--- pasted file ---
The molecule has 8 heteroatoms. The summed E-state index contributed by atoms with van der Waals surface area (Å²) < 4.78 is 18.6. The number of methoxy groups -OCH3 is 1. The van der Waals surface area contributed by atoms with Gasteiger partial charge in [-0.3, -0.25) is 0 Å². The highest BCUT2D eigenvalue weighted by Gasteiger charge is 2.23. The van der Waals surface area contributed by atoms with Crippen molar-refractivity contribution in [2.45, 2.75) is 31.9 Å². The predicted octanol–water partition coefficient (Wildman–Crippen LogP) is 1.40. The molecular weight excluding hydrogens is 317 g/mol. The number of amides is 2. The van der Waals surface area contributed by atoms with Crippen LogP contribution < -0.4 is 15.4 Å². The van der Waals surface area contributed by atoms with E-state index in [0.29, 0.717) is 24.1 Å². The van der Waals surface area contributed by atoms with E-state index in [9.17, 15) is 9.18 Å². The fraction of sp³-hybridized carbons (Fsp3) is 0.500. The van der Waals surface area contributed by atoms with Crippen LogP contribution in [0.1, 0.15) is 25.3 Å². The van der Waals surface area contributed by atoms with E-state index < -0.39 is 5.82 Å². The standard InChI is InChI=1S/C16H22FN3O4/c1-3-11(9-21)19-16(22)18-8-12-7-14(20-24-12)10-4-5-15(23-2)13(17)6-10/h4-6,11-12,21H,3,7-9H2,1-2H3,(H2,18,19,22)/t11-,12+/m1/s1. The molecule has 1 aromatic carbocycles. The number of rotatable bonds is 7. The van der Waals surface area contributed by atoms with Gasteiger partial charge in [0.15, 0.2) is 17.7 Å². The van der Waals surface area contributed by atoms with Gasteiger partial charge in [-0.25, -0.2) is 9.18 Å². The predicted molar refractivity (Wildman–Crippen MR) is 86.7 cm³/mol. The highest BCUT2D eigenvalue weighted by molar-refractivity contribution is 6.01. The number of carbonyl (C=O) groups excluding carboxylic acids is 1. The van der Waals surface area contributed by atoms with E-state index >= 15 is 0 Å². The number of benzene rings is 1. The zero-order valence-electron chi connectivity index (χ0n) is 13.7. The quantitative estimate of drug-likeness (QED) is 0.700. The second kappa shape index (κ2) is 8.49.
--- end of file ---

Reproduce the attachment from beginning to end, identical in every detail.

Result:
The molecule has 8 heteroatoms. The summed E-state index contributed by atoms with van der Waals surface area (Å²) < 4.78 is 18.6. The number of methoxy groups -OCH3 is 1. The van der Waals surface area contributed by atoms with Gasteiger partial charge in [-0.3, -0.25) is 0 Å². The highest BCUT2D eigenvalue weighted by Gasteiger charge is 2.23. The van der Waals surface area contributed by atoms with Crippen molar-refractivity contribution in [2.45, 2.75) is 31.9 Å². The predicted octanol–water partition coefficient (Wildman–Crippen LogP) is 1.40. The molecular weight excluding hydrogens is 317 g/mol. The number of amides is 2. The van der Waals surface area contributed by atoms with Crippen LogP contribution < -0.4 is 15.4 Å². The van der Waals surface area contributed by atoms with E-state index in [0.29, 0.717) is 24.1 Å². The van der Waals surface area contributed by atoms with E-state index in [9.17, 15) is 9.18 Å². The fraction of sp³-hybridized carbons (Fsp3) is 0.500. The van der Waals surface area contributed by atoms with Crippen LogP contribution in [0.1, 0.15) is 25.3 Å². The van der Waals surface area contributed by atoms with E-state index < -0.39 is 5.82 Å². The standard InChI is InChI=1S/C16H22FN3O4/c1-3-11(9-21)19-16(22)18-8-12-7-14(20-24-12)10-4-5-15(23-2)13(17)6-10/h4-6,11-12,21H,3,7-9H2,1-2H3,(H2,18,19,22)/t11-,12+/m1/s1. The molecule has 1 aromatic carbocycles. The number of rotatable bonds is 7. The van der Waals surface area contributed by atoms with Gasteiger partial charge in [0.15, 0.2) is 17.7 Å². The van der Waals surface area contributed by atoms with Gasteiger partial charge in [-0.25, -0.2) is 9.18 Å². The predicted molar refractivity (Wildman–Crippen MR) is 86.7 cm³/mol. The highest BCUT2D eigenvalue weighted by molar-refractivity contribution is 6.01. The number of carbonyl (C=O) groups excluding carboxylic acids is 1. The van der Waals surface area contributed by atoms with E-state index >= 15 is 0 Å². The number of benzene rings is 1. The zero-order valence-electron chi connectivity index (χ0n) is 13.7. The quantitative estimate of drug-likeness (QED) is 0.700. The second kappa shape index (κ2) is 8.49.